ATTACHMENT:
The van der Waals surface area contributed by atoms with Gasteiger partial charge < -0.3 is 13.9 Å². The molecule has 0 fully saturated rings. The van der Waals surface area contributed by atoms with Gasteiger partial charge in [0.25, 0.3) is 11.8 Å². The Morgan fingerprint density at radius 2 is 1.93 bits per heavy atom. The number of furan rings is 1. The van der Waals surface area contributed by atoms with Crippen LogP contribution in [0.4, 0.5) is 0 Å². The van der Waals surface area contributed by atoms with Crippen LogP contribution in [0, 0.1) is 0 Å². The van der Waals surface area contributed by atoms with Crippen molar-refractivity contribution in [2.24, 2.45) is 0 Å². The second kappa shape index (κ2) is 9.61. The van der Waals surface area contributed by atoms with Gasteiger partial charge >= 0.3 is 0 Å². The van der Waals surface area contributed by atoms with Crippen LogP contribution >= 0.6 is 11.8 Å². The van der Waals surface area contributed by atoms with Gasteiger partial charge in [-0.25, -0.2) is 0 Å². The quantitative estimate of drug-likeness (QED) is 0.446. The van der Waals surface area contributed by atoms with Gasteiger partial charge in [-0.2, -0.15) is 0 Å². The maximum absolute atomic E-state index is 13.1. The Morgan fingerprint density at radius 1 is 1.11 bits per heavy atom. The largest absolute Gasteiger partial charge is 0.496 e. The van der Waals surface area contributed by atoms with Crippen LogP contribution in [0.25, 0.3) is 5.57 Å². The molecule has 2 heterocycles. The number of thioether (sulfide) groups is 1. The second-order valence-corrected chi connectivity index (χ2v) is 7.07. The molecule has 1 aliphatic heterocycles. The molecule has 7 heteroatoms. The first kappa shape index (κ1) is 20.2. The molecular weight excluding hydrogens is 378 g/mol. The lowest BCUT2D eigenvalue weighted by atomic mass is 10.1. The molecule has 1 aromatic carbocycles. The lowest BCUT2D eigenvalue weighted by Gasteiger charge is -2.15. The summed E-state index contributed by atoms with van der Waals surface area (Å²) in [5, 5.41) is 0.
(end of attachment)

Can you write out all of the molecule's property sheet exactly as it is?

The van der Waals surface area contributed by atoms with Gasteiger partial charge < -0.3 is 13.9 Å². The molecule has 0 fully saturated rings. The van der Waals surface area contributed by atoms with Gasteiger partial charge in [0.25, 0.3) is 11.8 Å². The Morgan fingerprint density at radius 2 is 1.93 bits per heavy atom. The number of furan rings is 1. The van der Waals surface area contributed by atoms with Crippen LogP contribution in [0.4, 0.5) is 0 Å². The van der Waals surface area contributed by atoms with Crippen LogP contribution in [0, 0.1) is 0 Å². The van der Waals surface area contributed by atoms with Crippen molar-refractivity contribution in [2.24, 2.45) is 0 Å². The second kappa shape index (κ2) is 9.61. The van der Waals surface area contributed by atoms with Gasteiger partial charge >= 0.3 is 0 Å². The van der Waals surface area contributed by atoms with Crippen LogP contribution >= 0.6 is 11.8 Å². The van der Waals surface area contributed by atoms with Gasteiger partial charge in [-0.25, -0.2) is 0 Å². The quantitative estimate of drug-likeness (QED) is 0.446. The van der Waals surface area contributed by atoms with Gasteiger partial charge in [-0.2, -0.15) is 0 Å². The maximum absolute atomic E-state index is 13.1. The Morgan fingerprint density at radius 1 is 1.11 bits per heavy atom. The largest absolute Gasteiger partial charge is 0.496 e. The van der Waals surface area contributed by atoms with Crippen LogP contribution in [0.25, 0.3) is 5.57 Å². The molecule has 2 heterocycles. The number of thioether (sulfide) groups is 1. The second-order valence-corrected chi connectivity index (χ2v) is 7.07. The molecule has 1 aliphatic heterocycles. The molecule has 7 heteroatoms. The first kappa shape index (κ1) is 20.2. The molecular weight excluding hydrogens is 378 g/mol. The lowest BCUT2D eigenvalue weighted by atomic mass is 10.1. The molecule has 1 aromatic carbocycles. The lowest BCUT2D eigenvalue weighted by Gasteiger charge is -2.15. The summed E-state index contributed by atoms with van der Waals surface area (Å²) in [5, 5.41) is 0.